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When we have arrived at what we expect to be the conclusion; when we are come to the word, on which the mind is naturally led to rest; unexpectedly some circumstance is added, which ought to have been omitted, or disposed of elsewhere. Thus, for instance, in the following sentence from Sir William Temple, the adjection to the sentence is entirely foreign to it. Speaking of Burnet's Theory of the Earth, and Fontenelle's Plurality of Worlds; "The first," says be, "could "not end his learned treatise without a panegyric of modern learning in comparison of the ancient; and the other falls so grossly into the censure of the old poetry, and preference of the new, that I could not read either of these strains without some indignation ;, which no quality among men is so apt to raise in me, as self-sufficiency." The word " indignation” concludes the sentence; for the last meinber is added after the proper close..

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STRUCTURE OF SENTENCES.

We now proceed to the third quality of a correct sentence, which'we termed strength. By this is meant such a disposition of the several words and members, as will exhibit the sense to the best advantage; as will render the impression, which the period is intended to make, most full and complete ; and give every word and cvery member its due weight and force. To the production of this effect, perspicuity and unity are absolutely necessary; but more is requisite. For a sentence may be clear; it may also be compact, or have the requisite unity; and yet, by some

unfavourable circumstance in the structure, it may fail in that strength or liveliness of impression which a more happy collocation would produce.

The first rule for promoting the strength of a sentence is, take from it all redundant words. Whatever can be easily supplied in the mind, is better omitted in the expression ; thus, "content with deserving a triumph, he refused the honour of it,” is better than “ being content with deserving a triumph, he refused the honour of it.” It: is one of the most useful exercises on reviewing what we have written, to contract that circuitous mode of expression, and to cut off those useless excrescences, which are usually found in a first draught. But we must be cautious of pruning so closely as to give a hardness and dryness to the style. Some leaves must be left to shelter and adorn the fruit.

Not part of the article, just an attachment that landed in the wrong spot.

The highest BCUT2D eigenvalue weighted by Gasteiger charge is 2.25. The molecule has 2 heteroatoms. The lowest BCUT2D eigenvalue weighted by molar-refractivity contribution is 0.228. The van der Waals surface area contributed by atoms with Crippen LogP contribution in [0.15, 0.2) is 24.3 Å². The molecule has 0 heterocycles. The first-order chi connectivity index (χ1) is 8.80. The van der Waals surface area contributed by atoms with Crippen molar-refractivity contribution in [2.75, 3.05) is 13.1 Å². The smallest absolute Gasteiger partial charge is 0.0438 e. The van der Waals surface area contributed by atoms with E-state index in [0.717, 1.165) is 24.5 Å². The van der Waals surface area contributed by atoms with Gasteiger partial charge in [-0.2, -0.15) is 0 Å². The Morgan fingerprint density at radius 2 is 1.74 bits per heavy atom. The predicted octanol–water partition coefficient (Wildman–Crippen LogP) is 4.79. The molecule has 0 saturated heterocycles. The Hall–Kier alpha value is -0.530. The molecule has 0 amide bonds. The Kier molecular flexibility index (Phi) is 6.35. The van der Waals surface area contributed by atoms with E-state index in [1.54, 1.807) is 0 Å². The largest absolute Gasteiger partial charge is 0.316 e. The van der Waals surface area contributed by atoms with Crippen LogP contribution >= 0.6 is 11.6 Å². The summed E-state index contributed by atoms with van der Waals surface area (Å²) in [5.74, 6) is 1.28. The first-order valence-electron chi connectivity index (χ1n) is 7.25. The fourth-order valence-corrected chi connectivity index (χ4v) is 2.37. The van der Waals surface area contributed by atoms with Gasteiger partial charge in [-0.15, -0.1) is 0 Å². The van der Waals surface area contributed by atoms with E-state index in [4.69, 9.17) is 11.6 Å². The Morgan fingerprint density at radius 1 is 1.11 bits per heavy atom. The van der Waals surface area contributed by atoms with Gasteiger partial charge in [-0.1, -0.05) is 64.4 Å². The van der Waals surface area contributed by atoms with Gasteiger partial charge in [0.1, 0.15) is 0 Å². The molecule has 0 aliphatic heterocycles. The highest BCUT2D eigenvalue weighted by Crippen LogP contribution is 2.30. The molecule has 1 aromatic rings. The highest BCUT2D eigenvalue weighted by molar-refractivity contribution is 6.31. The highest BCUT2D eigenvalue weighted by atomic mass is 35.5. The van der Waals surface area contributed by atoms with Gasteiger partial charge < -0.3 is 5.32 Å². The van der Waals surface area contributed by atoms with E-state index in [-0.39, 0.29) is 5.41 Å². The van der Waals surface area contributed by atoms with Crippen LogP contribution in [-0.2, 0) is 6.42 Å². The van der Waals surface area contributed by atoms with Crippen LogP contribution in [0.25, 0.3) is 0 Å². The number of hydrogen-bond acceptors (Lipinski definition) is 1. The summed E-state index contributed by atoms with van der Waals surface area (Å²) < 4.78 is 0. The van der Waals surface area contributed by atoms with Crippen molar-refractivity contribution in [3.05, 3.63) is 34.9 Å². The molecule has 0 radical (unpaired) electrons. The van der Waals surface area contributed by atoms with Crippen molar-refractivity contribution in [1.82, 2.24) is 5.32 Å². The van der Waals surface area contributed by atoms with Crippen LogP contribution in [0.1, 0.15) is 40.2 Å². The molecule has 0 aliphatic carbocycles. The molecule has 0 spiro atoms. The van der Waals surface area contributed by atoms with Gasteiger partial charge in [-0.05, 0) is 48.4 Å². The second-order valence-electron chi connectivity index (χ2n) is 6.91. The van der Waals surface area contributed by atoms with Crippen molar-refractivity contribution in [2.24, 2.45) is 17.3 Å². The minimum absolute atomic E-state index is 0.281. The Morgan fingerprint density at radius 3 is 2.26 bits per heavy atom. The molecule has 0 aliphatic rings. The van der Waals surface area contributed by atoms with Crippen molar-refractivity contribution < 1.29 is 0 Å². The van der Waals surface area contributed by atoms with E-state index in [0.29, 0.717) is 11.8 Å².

As sentences should be cleared of sup Huous words, so also of superfluous members. Opposed to this, is the fault we frequently meet, the last member of a period being only a repetition of the former in a different dress. For example, speaking of beauty, "the very first discovery of it," says Addison, strikes the mind with inward joy, and spreads delight through all its faculties." In this instance, scarcely any thing is added by the second member of the sentence to what was expressed in the first. Tbough the flowing style of Addison may palliate such negligence ; yet it is generally true, that language, divested of this prolixity, is more strong and beautiful.

The second rule for promoting the strength of a sentence is, pay particular attention to the use of copulatives, relatives, and particles, em

ployed for transition and connexion. Some observations on this subject, which appear useful, shall be mentioned.

What is termed splitting of particles, or separating a preposition from the noun, which it governs, is ever to be avoided. For example,

though virtue borrows no assistance from, yet it may often be accompanied by, the advantages of fortune." In such instances we suffer pain from the violent separation of two things, which by nature are closely united.

The strength of a sentence is much injured by an unnecessary multiplication of relative and demonstrative particles. If a writer say, " there is nothing which disgusts me sooner, than the empty pomp of language ;" he expresses bimself less forcibly, than if he had said, “nothing disgusts me sooner than the empty pomp of language. The former mode of expression in the introduction of a subject, or in laying down a proposition, to which particular attention is demaoded, is very proper; but in ordinary discourse the latter is far preferable.